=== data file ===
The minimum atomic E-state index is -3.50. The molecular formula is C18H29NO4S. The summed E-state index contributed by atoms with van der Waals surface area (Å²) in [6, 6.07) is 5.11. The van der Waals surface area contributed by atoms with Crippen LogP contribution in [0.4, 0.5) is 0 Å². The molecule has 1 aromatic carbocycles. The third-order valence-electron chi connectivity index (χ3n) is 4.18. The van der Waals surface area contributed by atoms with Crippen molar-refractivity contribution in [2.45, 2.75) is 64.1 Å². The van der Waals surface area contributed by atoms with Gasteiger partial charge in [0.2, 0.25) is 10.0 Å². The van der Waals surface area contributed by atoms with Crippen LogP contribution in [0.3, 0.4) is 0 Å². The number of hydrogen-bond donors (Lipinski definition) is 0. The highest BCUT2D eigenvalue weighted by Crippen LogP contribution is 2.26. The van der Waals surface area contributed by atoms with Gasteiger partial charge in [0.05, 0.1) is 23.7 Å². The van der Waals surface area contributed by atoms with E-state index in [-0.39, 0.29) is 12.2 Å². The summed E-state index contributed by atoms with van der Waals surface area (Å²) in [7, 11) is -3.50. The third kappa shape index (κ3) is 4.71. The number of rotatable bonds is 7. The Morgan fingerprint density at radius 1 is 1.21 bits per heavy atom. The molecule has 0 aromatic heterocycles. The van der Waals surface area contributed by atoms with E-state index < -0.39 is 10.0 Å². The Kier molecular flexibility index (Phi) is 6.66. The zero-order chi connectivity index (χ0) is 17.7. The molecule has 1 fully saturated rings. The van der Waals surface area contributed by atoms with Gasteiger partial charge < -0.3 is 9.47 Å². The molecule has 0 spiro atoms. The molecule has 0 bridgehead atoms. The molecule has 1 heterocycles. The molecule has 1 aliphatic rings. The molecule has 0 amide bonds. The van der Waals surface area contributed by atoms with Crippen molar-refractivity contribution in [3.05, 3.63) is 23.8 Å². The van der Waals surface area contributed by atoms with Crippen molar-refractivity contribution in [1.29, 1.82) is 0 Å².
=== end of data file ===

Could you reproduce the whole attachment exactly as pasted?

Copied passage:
The minimum atomic E-state index is -3.50. The molecular formula is C18H29NO4S. The summed E-state index contributed by atoms with van der Waals surface area (Å²) in [6, 6.07) is 5.11. The van der Waals surface area contributed by atoms with Crippen LogP contribution in [0.4, 0.5) is 0 Å². The molecule has 1 aromatic carbocycles. The third-order valence-electron chi connectivity index (χ3n) is 4.18. The van der Waals surface area contributed by atoms with Crippen molar-refractivity contribution in [2.45, 2.75) is 64.1 Å². The van der Waals surface area contributed by atoms with Gasteiger partial charge in [0.2, 0.25) is 10.0 Å². The van der Waals surface area contributed by atoms with Crippen LogP contribution in [0.3, 0.4) is 0 Å². The number of hydrogen-bond donors (Lipinski definition) is 0. The highest BCUT2D eigenvalue weighted by Crippen LogP contribution is 2.26. The van der Waals surface area contributed by atoms with Gasteiger partial charge in [0.05, 0.1) is 23.7 Å². The van der Waals surface area contributed by atoms with E-state index in [-0.39, 0.29) is 12.2 Å². The summed E-state index contributed by atoms with van der Waals surface area (Å²) in [7, 11) is -3.50. The third kappa shape index (κ3) is 4.71. The number of rotatable bonds is 7. The Morgan fingerprint density at radius 1 is 1.21 bits per heavy atom. The molecule has 0 aromatic heterocycles. The van der Waals surface area contributed by atoms with E-state index < -0.39 is 10.0 Å². The Kier molecular flexibility index (Phi) is 6.66. The zero-order chi connectivity index (χ0) is 17.7. The molecule has 1 fully saturated rings. The van der Waals surface area contributed by atoms with Gasteiger partial charge < -0.3 is 9.47 Å². The molecule has 0 spiro atoms. The molecule has 0 bridgehead atoms. The molecule has 1 heterocycles. The molecule has 1 aliphatic rings. The molecule has 0 amide bonds. The van der Waals surface area contributed by atoms with Crippen molar-refractivity contribution in [3.05, 3.63) is 23.8 Å². The van der Waals surface area contributed by atoms with Crippen molar-refractivity contribution in [1.29, 1.82) is 0 Å².